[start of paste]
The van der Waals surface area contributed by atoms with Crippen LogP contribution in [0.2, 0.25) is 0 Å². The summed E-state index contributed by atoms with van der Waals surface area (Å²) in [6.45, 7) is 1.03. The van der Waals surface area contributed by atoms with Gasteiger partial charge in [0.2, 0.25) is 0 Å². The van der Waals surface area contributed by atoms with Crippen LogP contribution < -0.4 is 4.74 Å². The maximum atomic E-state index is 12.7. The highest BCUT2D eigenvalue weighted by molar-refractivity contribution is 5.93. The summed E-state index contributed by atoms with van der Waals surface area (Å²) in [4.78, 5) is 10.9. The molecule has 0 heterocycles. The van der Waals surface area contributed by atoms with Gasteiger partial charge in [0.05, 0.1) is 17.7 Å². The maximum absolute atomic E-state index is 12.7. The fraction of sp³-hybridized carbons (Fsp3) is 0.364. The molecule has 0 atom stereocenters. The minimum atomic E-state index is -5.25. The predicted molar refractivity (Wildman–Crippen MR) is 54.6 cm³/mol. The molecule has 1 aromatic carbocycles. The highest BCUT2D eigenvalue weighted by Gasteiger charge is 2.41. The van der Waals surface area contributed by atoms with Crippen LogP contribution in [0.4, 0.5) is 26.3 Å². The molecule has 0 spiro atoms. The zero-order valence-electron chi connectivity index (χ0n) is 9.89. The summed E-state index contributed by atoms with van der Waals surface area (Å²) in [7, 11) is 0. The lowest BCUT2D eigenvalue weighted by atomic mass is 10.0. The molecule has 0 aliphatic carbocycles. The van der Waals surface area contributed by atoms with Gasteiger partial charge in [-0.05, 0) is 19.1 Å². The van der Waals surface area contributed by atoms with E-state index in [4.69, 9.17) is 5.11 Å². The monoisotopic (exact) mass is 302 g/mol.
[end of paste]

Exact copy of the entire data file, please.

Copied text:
The van der Waals surface area contributed by atoms with Crippen LogP contribution in [0.2, 0.25) is 0 Å². The summed E-state index contributed by atoms with van der Waals surface area (Å²) in [6.45, 7) is 1.03. The van der Waals surface area contributed by atoms with Gasteiger partial charge in [0.2, 0.25) is 0 Å². The van der Waals surface area contributed by atoms with Crippen LogP contribution < -0.4 is 4.74 Å². The maximum atomic E-state index is 12.7. The highest BCUT2D eigenvalue weighted by molar-refractivity contribution is 5.93. The summed E-state index contributed by atoms with van der Waals surface area (Å²) in [4.78, 5) is 10.9. The molecule has 0 heterocycles. The van der Waals surface area contributed by atoms with Gasteiger partial charge in [0.05, 0.1) is 17.7 Å². The maximum absolute atomic E-state index is 12.7. The fraction of sp³-hybridized carbons (Fsp3) is 0.364. The molecule has 0 atom stereocenters. The minimum atomic E-state index is -5.25. The predicted molar refractivity (Wildman–Crippen MR) is 54.6 cm³/mol. The molecule has 1 aromatic carbocycles. The highest BCUT2D eigenvalue weighted by Gasteiger charge is 2.41. The van der Waals surface area contributed by atoms with Crippen LogP contribution in [0.4, 0.5) is 26.3 Å². The molecule has 0 spiro atoms. The zero-order valence-electron chi connectivity index (χ0n) is 9.89. The summed E-state index contributed by atoms with van der Waals surface area (Å²) in [7, 11) is 0. The lowest BCUT2D eigenvalue weighted by atomic mass is 10.0. The molecule has 0 aliphatic carbocycles. The van der Waals surface area contributed by atoms with Gasteiger partial charge in [-0.05, 0) is 19.1 Å². The van der Waals surface area contributed by atoms with E-state index in [4.69, 9.17) is 5.11 Å². The monoisotopic (exact) mass is 302 g/mol.